North County Outlook - Community newspaper serving Marysville, Arlington, Tulalip, Smokey Point, Lakewood

Learn to save someone from an opioid overdose


Snohomish County Department of Human Services is offering another training session on how to save people from an opioid overdose.

The training session takes place at 6 p.m., Thursday, July 9, at Arlington's City Hall located at 238 North Olympic Ave.

The 90-minute session will educate folks on the opioid problem in Snohomish County and train people on how to administer Narcan, which is a nasal spray that can block the effects of an opioid overdose.

The training session is open to anyone with an interested in learning about the opioid problem in Snohomish County, which could include anyone who has a family or friend struggling with an addiction to opioids.

"It's very dangerous and it's important for people to know that anybody can overdose," said Amy Austin, opioid outreach specialist for the Snohomish County Department of Human Services.

The county started training officers on how to use Narcan in April 2015. Since then, officers have been able to prevent 160 opioid overdoses because they are often the first people on the scene when responding to a call.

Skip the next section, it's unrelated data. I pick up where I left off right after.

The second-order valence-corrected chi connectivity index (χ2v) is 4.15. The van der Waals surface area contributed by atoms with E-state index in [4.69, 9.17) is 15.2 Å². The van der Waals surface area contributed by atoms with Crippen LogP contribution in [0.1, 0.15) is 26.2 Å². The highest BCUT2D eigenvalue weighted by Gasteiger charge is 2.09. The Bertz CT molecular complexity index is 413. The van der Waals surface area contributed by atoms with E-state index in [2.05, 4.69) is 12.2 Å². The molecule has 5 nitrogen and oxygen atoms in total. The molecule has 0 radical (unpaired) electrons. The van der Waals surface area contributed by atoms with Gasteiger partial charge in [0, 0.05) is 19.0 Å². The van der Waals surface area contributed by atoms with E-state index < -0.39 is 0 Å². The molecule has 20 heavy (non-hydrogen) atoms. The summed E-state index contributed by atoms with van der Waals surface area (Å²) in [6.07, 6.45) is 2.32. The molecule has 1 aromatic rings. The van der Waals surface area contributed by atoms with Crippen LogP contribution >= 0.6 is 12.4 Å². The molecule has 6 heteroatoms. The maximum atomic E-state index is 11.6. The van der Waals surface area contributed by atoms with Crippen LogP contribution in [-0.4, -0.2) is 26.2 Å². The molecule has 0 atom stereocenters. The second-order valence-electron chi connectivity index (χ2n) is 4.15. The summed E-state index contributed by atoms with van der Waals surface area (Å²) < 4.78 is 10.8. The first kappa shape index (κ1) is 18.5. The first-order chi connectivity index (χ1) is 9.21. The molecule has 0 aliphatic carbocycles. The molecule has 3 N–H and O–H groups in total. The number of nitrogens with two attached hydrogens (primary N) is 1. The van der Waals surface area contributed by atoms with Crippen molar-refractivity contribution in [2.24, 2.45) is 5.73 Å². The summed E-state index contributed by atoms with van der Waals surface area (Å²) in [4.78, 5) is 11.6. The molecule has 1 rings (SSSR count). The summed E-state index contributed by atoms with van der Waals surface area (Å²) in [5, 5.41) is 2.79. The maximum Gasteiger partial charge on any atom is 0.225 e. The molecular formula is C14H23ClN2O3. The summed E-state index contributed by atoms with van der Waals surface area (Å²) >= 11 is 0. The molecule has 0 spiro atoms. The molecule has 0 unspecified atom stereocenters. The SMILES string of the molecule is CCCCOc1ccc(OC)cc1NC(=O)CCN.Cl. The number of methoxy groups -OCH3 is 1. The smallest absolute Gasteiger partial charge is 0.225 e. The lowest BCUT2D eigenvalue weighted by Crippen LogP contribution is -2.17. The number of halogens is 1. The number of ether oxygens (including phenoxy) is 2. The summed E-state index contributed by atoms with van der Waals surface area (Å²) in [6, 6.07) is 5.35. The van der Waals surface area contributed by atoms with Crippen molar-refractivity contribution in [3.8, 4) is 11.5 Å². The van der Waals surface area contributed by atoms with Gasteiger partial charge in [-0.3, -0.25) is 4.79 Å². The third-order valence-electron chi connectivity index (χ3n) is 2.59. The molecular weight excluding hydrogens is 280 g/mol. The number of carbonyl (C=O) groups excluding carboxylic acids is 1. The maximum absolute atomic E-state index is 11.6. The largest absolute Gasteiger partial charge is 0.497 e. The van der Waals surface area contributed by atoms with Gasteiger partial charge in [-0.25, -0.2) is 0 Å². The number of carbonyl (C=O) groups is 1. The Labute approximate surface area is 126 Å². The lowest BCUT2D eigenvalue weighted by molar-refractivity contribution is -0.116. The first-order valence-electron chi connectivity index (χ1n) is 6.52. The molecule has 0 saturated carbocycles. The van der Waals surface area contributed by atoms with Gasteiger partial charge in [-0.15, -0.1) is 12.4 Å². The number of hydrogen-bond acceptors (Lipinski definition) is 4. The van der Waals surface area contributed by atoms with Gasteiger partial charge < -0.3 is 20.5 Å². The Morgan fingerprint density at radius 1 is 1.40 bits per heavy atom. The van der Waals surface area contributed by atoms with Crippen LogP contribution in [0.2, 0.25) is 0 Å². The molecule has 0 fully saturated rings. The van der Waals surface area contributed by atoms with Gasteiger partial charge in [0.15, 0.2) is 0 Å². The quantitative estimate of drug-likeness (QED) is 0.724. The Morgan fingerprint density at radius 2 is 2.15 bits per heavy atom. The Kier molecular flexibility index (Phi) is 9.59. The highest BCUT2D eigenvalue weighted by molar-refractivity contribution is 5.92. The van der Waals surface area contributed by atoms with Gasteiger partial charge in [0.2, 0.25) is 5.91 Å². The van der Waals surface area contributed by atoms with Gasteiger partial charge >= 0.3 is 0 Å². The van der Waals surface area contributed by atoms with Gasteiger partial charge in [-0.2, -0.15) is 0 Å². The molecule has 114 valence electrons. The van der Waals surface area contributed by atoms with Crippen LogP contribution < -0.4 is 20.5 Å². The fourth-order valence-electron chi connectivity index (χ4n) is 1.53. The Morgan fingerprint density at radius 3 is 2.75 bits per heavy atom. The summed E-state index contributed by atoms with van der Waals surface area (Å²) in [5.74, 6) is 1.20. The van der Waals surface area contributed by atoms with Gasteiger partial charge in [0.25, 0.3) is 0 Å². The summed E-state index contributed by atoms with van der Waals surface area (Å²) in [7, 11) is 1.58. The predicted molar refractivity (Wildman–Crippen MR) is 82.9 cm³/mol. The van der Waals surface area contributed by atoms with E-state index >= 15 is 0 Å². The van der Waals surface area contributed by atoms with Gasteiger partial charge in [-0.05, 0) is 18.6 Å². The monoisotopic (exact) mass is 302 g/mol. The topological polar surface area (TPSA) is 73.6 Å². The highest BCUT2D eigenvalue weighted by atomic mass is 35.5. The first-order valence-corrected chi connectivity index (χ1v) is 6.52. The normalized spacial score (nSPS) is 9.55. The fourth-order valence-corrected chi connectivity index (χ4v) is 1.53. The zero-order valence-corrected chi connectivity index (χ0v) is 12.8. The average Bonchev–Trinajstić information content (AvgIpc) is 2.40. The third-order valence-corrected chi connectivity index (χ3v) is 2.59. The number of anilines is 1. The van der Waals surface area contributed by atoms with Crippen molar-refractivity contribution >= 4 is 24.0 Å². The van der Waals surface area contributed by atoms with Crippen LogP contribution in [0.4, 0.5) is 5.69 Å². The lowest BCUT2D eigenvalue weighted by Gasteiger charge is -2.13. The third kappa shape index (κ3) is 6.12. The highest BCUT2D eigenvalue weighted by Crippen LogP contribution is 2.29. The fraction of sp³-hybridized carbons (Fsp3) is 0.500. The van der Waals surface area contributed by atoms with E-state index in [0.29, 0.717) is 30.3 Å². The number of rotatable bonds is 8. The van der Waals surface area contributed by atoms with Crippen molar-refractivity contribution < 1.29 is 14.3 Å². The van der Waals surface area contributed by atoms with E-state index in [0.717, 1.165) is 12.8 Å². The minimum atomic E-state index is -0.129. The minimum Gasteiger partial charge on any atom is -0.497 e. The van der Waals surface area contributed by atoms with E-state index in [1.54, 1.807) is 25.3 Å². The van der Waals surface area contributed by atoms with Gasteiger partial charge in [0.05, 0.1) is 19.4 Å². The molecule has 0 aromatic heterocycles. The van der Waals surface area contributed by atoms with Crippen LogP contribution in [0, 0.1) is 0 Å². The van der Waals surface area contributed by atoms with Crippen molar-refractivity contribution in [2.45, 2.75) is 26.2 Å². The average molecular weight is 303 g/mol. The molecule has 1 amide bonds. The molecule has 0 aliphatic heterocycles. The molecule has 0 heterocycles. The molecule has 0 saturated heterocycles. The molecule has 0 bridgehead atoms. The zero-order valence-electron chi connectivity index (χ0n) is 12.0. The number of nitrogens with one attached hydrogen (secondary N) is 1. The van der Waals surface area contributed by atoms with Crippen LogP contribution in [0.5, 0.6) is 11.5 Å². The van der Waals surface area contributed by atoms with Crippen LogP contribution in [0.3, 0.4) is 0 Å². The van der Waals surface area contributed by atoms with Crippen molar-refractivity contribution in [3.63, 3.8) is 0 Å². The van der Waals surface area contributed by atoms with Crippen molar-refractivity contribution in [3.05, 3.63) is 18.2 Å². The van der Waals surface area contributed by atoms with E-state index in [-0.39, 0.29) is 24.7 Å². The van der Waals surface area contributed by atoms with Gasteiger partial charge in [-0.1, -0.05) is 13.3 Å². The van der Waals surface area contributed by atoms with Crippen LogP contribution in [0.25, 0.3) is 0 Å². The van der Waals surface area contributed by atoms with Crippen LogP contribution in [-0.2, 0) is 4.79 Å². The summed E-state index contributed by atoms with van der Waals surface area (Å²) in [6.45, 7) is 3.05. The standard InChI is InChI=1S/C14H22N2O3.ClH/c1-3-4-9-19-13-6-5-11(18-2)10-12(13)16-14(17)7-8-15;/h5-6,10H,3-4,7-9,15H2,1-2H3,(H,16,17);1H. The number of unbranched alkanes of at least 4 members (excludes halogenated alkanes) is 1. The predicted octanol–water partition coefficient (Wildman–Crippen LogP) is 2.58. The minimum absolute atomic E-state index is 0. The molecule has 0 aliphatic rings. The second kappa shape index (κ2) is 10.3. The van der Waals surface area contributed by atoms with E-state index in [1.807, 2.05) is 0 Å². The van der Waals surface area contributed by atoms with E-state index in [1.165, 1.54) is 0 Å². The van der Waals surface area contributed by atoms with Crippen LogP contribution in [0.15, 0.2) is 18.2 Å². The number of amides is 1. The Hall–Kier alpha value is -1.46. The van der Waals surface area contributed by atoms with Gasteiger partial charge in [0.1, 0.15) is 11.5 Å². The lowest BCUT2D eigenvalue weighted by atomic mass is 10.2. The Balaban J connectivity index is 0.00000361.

During a seven-day period in July 2017, Snohomish County documented 37 overdoses, with 10 of them occurring in one day. Of those overdoses, 70 percent of the people received Narcan either from law enforcement, emergency medical personnel, friend, family member or bystander according to information provided by Narcan, also known as Naloxone, is an overdose reversal drug that is not addictive and will not harm a person if used improperly. It is available at most pharmacies.

Austin said she conducts four Narcan training sessions throughout the year in Snohomish County.

The July training session has space for about 50 people. To register, visit and search the keyword Narcan.

For more information, go to


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